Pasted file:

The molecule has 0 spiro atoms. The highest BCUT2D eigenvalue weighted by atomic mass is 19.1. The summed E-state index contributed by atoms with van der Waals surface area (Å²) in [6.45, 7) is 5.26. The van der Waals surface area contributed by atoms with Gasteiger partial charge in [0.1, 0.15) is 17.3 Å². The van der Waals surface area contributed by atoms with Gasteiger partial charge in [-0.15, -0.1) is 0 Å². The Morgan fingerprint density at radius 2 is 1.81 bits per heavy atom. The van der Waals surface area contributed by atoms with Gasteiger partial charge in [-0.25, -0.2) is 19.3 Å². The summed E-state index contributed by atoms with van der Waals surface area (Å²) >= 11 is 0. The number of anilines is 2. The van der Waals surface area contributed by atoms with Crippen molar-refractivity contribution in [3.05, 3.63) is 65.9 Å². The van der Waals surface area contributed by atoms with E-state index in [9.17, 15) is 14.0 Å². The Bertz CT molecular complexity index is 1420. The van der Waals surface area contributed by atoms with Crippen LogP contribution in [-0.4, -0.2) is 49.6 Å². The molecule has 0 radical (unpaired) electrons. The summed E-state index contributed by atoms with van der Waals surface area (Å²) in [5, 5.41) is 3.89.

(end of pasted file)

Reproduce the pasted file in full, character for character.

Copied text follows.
The molecule has 0 spiro atoms. The highest BCUT2D eigenvalue weighted by atomic mass is 19.1. The summed E-state index contributed by atoms with van der Waals surface area (Å²) in [6.45, 7) is 5.26. The van der Waals surface area contributed by atoms with Gasteiger partial charge in [0.1, 0.15) is 17.3 Å². The van der Waals surface area contributed by atoms with Gasteiger partial charge in [-0.15, -0.1) is 0 Å². The Morgan fingerprint density at radius 2 is 1.81 bits per heavy atom. The van der Waals surface area contributed by atoms with Gasteiger partial charge in [-0.25, -0.2) is 19.3 Å². The summed E-state index contributed by atoms with van der Waals surface area (Å²) >= 11 is 0. The number of anilines is 2. The van der Waals surface area contributed by atoms with Crippen molar-refractivity contribution in [3.05, 3.63) is 65.9 Å². The van der Waals surface area contributed by atoms with E-state index in [9.17, 15) is 14.0 Å². The Bertz CT molecular complexity index is 1420. The van der Waals surface area contributed by atoms with Crippen LogP contribution in [-0.4, -0.2) is 49.6 Å². The molecule has 0 radical (unpaired) electrons. The summed E-state index contributed by atoms with van der Waals surface area (Å²) in [5, 5.41) is 3.89.